Anyone in the taxi business will agree with me that the deal is great during big time events and conferences as well as in the tourism peak seasons. While some would enjoy trying out the public transport experience, most tourists prefer private means for security reasons and the taxis or shuttles work perfectly well. These are also convenient while trying to maneuver various destinations, some of which are located in remote areas. The taxis are also used in airport transfers of guests to their respective hotels, a business that is sure to reward you greatly. In the event that you do not currently own a car (to use as a taxi), you can rent one at a minimal amount at the initial stages of the business. With a proper savings plan, you will sooner or later grow your business into a fleet of taxis such as Jumia Car.
Start a Travel Blog
It is a business that has proven lucrative for travel lovers and for those with even just a little thrill into writing. Before beginning a journey, it is only expected that a traveler will search for information about the destination of choice as well as prior experiences of people who have been there. With the rise on the use of technology and availability of information at the click of a button, an entrepreneur can easily – with minimal capital – start blogging about different destinations, travel tips, top charts and experiences for travelers to access. With valuable and relevant content, the blog should manage to attract lots of traffic which should then earn you advertising opportunities. This will also increase the relevance of the blog. Good thing about this business is that once the blog has anchored, you can easily chose to travel the world while blogging and living the life of your dreams.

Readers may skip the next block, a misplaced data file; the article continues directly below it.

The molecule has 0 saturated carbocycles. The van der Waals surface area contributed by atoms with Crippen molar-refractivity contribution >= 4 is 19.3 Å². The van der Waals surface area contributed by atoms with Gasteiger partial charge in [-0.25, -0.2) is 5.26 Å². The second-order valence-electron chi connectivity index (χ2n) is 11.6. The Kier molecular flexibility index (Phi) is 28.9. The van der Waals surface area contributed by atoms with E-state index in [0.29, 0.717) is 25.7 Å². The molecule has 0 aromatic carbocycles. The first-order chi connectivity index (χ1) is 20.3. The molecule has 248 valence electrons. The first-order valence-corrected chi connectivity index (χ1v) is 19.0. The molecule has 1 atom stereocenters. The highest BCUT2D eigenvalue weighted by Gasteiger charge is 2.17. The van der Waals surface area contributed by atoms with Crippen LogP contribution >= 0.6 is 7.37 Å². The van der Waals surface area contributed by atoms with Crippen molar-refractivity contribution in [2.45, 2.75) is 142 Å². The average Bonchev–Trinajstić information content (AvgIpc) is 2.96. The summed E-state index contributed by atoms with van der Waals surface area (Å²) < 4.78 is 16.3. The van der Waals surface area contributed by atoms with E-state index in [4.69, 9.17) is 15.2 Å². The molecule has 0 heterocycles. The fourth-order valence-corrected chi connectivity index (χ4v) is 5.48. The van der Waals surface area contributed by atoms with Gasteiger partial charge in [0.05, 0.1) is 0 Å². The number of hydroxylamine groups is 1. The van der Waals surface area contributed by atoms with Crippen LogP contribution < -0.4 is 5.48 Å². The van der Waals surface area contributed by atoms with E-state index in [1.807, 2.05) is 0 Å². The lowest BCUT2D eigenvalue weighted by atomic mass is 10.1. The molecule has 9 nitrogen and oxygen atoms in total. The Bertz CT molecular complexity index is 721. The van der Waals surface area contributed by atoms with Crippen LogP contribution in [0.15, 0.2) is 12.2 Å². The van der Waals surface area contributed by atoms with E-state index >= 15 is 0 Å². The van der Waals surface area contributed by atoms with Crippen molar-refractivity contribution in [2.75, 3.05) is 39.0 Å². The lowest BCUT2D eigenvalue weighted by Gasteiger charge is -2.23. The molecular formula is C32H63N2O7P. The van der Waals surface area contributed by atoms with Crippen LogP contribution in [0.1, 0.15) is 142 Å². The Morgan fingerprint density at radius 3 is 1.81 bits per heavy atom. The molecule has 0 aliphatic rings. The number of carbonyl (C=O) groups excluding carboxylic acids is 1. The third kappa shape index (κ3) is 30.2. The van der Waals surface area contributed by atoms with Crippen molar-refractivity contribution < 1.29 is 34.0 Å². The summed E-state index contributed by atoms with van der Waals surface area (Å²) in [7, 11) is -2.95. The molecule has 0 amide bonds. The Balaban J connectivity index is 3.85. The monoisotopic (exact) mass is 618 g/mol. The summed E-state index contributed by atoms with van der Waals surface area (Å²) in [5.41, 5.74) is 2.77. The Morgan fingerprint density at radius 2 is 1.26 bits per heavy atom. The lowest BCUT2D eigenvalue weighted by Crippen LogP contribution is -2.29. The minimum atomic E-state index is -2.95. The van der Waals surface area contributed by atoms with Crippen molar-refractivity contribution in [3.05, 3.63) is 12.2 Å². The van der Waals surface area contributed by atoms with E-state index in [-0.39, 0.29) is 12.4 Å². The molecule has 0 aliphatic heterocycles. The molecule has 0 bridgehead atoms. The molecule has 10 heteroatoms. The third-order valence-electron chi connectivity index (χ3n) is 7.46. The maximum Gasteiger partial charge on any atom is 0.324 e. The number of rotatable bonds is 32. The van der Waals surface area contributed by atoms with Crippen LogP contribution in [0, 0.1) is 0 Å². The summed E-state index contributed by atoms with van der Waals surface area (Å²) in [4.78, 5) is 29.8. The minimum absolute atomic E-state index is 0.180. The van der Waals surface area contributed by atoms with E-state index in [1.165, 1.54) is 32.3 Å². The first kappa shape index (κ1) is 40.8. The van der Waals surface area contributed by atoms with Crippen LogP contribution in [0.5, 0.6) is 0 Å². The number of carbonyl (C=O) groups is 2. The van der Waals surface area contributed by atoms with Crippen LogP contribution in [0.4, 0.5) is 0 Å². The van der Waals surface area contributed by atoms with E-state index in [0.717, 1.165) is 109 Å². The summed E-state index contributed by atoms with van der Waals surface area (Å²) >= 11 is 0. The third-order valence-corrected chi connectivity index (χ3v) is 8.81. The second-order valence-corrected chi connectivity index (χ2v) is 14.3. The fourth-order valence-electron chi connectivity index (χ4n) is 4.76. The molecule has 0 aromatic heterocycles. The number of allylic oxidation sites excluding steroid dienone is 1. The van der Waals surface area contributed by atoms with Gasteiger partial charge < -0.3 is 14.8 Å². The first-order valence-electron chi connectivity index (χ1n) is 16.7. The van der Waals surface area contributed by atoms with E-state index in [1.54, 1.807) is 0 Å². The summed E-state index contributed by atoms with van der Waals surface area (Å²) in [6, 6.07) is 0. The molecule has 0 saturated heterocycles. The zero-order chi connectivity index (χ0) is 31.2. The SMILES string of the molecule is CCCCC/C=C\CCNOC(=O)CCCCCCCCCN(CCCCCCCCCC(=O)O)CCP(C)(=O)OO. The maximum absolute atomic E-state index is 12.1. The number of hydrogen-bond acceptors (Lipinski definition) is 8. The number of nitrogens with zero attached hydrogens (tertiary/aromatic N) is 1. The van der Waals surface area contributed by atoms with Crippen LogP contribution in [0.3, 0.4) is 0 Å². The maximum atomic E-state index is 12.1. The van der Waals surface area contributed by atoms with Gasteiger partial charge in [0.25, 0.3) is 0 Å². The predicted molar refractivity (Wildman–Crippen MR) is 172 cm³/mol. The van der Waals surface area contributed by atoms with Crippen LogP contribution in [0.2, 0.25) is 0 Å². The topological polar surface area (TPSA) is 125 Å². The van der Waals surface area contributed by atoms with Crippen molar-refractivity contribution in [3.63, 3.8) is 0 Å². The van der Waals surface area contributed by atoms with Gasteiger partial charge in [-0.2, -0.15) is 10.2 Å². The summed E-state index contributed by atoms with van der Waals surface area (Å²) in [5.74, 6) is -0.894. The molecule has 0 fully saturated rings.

What About a Travel Agency
A young and ambitious Estelle Verdier is a living witness that just identifying a market niche and providing a solution to satisfy the market needs, could land you into a profitable business in the travel industry. From having to bear with frustrations in getting accommodation during one of her trips to Kenya in 2006, to co-founding Africa’s largest online booking company, Jumia Travel, she is proof enough that starting a travel agency is a tried and tested business that anyone with determination can thrive in. Travel agencies, whether online or offline, provide services ranging from hotel booking, flight ticketing, providing cab or shuttle services among others. With enough research, a little start-up capital and most importantly willpower, get set and take off.